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The Nature of Circumstance:

The Seeds of Our Architecture

Peter Bohlin

The Nature  of Circumstance:
By Peter Bohlin -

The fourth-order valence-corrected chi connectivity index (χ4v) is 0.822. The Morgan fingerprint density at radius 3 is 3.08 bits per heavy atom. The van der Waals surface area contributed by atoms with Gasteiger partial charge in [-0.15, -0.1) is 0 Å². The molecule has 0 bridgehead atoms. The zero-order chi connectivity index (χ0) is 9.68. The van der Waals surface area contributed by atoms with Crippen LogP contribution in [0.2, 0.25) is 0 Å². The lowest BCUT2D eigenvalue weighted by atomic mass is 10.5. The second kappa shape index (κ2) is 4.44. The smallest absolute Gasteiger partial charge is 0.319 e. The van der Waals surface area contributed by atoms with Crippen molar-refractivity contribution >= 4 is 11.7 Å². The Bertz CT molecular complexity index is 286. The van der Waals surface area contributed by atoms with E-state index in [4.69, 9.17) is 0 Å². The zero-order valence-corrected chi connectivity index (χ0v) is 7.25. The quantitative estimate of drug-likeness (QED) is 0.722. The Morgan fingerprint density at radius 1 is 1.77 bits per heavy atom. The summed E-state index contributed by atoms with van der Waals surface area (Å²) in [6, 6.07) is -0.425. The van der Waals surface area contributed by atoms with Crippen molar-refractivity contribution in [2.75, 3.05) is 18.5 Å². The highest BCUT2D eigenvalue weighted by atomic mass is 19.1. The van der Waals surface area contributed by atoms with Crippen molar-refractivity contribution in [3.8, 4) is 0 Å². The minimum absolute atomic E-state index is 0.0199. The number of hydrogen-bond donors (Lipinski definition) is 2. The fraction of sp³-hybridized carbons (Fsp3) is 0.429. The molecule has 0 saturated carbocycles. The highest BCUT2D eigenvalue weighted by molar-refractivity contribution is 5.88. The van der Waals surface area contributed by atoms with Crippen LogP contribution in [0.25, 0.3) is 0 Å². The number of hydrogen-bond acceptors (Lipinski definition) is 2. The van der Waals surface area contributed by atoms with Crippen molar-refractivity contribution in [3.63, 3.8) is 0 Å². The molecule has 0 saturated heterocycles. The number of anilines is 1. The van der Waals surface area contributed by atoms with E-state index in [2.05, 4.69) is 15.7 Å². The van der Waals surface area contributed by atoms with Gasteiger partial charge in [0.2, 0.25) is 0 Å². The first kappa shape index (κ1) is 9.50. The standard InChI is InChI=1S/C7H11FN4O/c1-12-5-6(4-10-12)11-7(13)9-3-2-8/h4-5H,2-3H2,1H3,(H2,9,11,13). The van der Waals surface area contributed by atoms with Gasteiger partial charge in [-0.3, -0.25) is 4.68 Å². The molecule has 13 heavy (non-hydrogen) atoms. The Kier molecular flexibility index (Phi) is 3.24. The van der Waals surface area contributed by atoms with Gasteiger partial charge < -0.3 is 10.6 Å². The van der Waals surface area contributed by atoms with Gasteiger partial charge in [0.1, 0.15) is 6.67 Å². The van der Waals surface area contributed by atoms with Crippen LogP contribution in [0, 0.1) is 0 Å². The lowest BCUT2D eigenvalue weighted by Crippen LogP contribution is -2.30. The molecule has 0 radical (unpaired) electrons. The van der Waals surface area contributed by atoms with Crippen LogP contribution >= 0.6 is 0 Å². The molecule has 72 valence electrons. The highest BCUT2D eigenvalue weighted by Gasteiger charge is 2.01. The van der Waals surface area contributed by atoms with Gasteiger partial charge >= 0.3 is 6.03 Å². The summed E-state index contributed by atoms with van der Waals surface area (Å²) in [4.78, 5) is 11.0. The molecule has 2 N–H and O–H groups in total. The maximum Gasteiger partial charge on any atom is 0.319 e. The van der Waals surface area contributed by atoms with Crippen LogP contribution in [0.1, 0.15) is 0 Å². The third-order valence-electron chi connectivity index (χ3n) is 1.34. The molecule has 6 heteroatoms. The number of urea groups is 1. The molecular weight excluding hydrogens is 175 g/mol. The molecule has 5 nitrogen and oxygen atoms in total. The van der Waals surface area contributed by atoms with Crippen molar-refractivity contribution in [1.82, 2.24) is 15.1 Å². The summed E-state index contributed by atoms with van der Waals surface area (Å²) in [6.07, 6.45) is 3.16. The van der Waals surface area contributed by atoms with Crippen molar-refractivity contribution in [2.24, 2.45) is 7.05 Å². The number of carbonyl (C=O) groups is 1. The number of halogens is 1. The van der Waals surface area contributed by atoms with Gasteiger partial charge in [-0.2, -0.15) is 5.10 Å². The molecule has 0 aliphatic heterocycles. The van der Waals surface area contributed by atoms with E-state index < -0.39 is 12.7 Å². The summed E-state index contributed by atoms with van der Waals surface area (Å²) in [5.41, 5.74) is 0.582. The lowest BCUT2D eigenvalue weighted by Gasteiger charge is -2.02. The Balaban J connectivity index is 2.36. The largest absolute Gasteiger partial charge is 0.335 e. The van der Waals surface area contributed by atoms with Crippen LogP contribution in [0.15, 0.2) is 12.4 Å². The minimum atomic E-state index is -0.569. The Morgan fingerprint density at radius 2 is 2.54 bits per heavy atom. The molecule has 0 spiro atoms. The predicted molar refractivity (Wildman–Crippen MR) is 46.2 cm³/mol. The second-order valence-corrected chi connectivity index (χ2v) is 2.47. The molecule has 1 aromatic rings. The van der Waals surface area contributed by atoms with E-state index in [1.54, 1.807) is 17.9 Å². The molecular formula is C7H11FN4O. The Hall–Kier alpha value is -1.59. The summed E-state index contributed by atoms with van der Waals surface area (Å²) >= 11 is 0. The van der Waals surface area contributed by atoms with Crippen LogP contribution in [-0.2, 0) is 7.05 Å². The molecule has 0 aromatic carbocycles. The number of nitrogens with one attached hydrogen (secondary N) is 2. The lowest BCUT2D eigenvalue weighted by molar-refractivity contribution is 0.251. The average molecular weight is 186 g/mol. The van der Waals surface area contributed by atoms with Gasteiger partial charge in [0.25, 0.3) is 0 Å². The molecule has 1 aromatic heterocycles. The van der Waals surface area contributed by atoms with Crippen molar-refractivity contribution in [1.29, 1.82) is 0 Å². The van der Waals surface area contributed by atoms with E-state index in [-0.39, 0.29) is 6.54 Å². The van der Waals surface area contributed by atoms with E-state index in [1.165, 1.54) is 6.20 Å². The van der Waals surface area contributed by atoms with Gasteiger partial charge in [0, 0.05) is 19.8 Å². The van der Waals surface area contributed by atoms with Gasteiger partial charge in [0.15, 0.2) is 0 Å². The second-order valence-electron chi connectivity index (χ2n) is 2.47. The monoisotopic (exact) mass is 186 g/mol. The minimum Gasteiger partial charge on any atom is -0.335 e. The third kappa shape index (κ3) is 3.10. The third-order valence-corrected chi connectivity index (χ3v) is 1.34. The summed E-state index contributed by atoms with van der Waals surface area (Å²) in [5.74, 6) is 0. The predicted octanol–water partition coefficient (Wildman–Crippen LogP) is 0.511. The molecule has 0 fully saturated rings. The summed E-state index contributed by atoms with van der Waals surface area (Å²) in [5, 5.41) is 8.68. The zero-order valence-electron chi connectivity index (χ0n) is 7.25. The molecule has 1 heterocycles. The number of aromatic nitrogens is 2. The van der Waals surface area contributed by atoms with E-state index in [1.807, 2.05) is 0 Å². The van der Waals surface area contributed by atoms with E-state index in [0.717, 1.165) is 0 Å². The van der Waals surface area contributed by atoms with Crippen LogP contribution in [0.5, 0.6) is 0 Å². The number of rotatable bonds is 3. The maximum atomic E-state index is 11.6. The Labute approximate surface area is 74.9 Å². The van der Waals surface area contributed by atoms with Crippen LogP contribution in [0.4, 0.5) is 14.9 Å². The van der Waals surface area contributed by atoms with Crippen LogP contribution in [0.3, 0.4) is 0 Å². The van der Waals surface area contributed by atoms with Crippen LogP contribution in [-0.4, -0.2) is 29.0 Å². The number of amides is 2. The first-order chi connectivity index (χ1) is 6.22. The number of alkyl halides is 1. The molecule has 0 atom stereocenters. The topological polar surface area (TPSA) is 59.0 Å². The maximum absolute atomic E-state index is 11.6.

We believe in an architecture that springs from the nature of people, places, and the way we make things. …the nature of people - our senses, how we see, how we hear, how we smell, how we move, how we touch, our intellect and our emotions, our dreams, our memories, our past, how we interact with others, our institutions. …the nature of place, whether natural or man-made - the tilt and warp of the land, the changing climate, the sun and wind, rain and snow, its attitude, its spirit, the marks of man on a place, the realm of universities, a dense urban world or a landscape that reveals its geological past and vestiges of man’s hand. …the nature of making, of materials - stone, wood, concrete, steel, aluminum, glass, plastic, fabric - each has its particular qualities. All materials have a kind of will - we are fascinated by the connection between the nature of materials, the places they quite naturally make and our use of these particular places. We are also fascinated by the special qualities of new materials, technologies and hybrids. With both intellect and intuition, we search for the nature of circumstance and ways to reveal the essence of all things. Buildings can tell us of the nature of their making and their place. They reveal the nature of us all. My beliefs have their roots in my childhood - the quality of changing light, the warmth of the sun, the breeze in a forest, the sound and smell of a stream. The child’s wood sand tool that I made as an undergraduate at Rensselaer speaks both visually and tactilely of its making and use. The textures of its various surfaces tell us of the tools used: band saw, lathe, and sander. It enables open-ended use. Searching for a more responsive, nuanced architecture, I studied primitive societies and how they responded to their particular circumstances such as macro and microclimates, available materials and food sources - human cultures that are intertwined with the extraordinary structures that spring from their circumstance. They had no choice. It is intriguing to consider the inevitable technical aspects of these places and the very personal societal refinements as well - enormous lessons for all of us. While a student at Cranbrook Academy of Art, I was able to do many design exercises that included studying the nature of walls and the buildings they form and how various faces of a building might differ with the arc of the sun. I also thought about revealing the magic and richness of the materials and elements with which we build. I looked at the connection between materials and the places they naturally make, and worked with materials such as clay to discover the shapes that resulted while rolled and pinched in my hands. I have always been intrigued by how places are revealed as we move from here to there - how a changing point of view can titillate and compel, how we are drawn from place to place. Our architecture is enriched by a fascination with the potency of beginnings and endings, whether of a journey or an object - the foot of a column, the end of a beam, or the edge of a wall that reveals its construction. At Bohlin Cywinski Jackson, we are interested in a variety of circumstances, in the emotions that all things evoke. For example, how they calm or trigger fear, how they remind us of other places, of our childhood, how they liberate us - the biomorphic qualities of many things. Are ducts great organs? Is the rounded ceiling over a space the belly of a sea creature or the beamed structure overhead the spine of a fish - the poignancy of being more than one thing at a time - and selectively revealing the nature of a place. We applied these lessons in the early ’70s when we designed a small summerhouse for my parents in northwestern Connecticut. Forest House is all about moving from here to there, about moving from a dark evergreen forest to a sunny deciduous forest, revealing the nature of the place. The path culminates in a tall space that seems to float in a forest of shimmering leaves and shadows. Rather than expressing fully the structure and construction details, we used common materials and selectively revealed the truths of the building - a highly intuitive exercise. We worked hard to make this house seem effortless. As Bohlin Cywinski Jackson has evolved, the circumstances in which we work have often become more complex and endlessly varied, and this is one of our great fascinations. Drawing on the intuition and intellect of colleagues as well as our clients and consultants, we search for the most satisfying response to each challenge. Every project is quite different, as we aim to listen to all of the cues at hand and respond to the distinct characteristics of each client and place. It is the inspiration we take from this diversity of voices and sources that distinguishes our approach and our work. The singular characteristics of a building will grow out of the nature of the client: how they see the world, the project we undertake together, and the site: its topography, the light, the air, and the history of a place. Insights from our work with smaller buildings carry over to larger projects. Attention to how people feel - buildings that inspire, are telling in detail, and have an ease about how spaces are used. We see this as humane modernism. Now with offices in Pittsburgh, Philadelphia, Seattle, San Francisco, New York and Wilkes-Barre, the range of our work has expanded, as have the ways in which we see architecture, not only because of the variety of places and clients, but because of the ways in which we use materials. We are able to use window systems that are more transparent and delicate; prefabricated systems that make extraordinary economical structures; traditional materials of concrete, steel, and wood, and hybrid materials made possible by new technologies such as CNC machining and carbon fiber. And we’ve discovered regional material such as metal shingles from rural Minnesota and amazing stone such as Vals quartzite from the Swiss Alps. We have also become increasingly interested in the details people touch - door handles, railings, stairs, as well as what people use as they move from here to there - how a door pivots or materials change. All of these possibilities can lead to poignant buildings and places. Of course, all aspects of architecture related to sustainability interest us greatly: passive and active solar solutions, shading and channeling light, geothermal systems, gathering and storing water, recycling materials, and touching the land lightly. Most of all, creating well-crafted buildings that people will love and care for over time. Our interests in the ambiguous links between past and present, the natural world and the man-made, continue in our present work. Ours is a process that requires a lot of listening, drawing, and interaction, not only in the initial concept but also throughout the shaping of a building. Subtleties, relationships, and ambiances may not emerge in words until a drawing is there on paper. While computers are an essential part of our world, the pencil is an extension of the brain and the hand and is an especially satisfying tool for coaxing out the nuances that make memorable architecture. Since we began our firm 52 years ago, we have grown more collaborative as extraordinary architects have thrived and evolved within the shared beliefs and values of our practice. We prefer working together in conversation, thinking, and drawing, inspired by an open and collegial environment. We have developed a design culture based in both the intuitive and the rigorous, the dream and the technical. We do not have a rigid hierarchy, nor do we specialize in one building type. We believe it is far richer to work on a broad range of projects together, ever open to new realities and possibilities, honing our intuition, our nimble skills and listening with all of our senses. It is the way to make a more nuanced and powerful architecture that can be both fresh and timeless.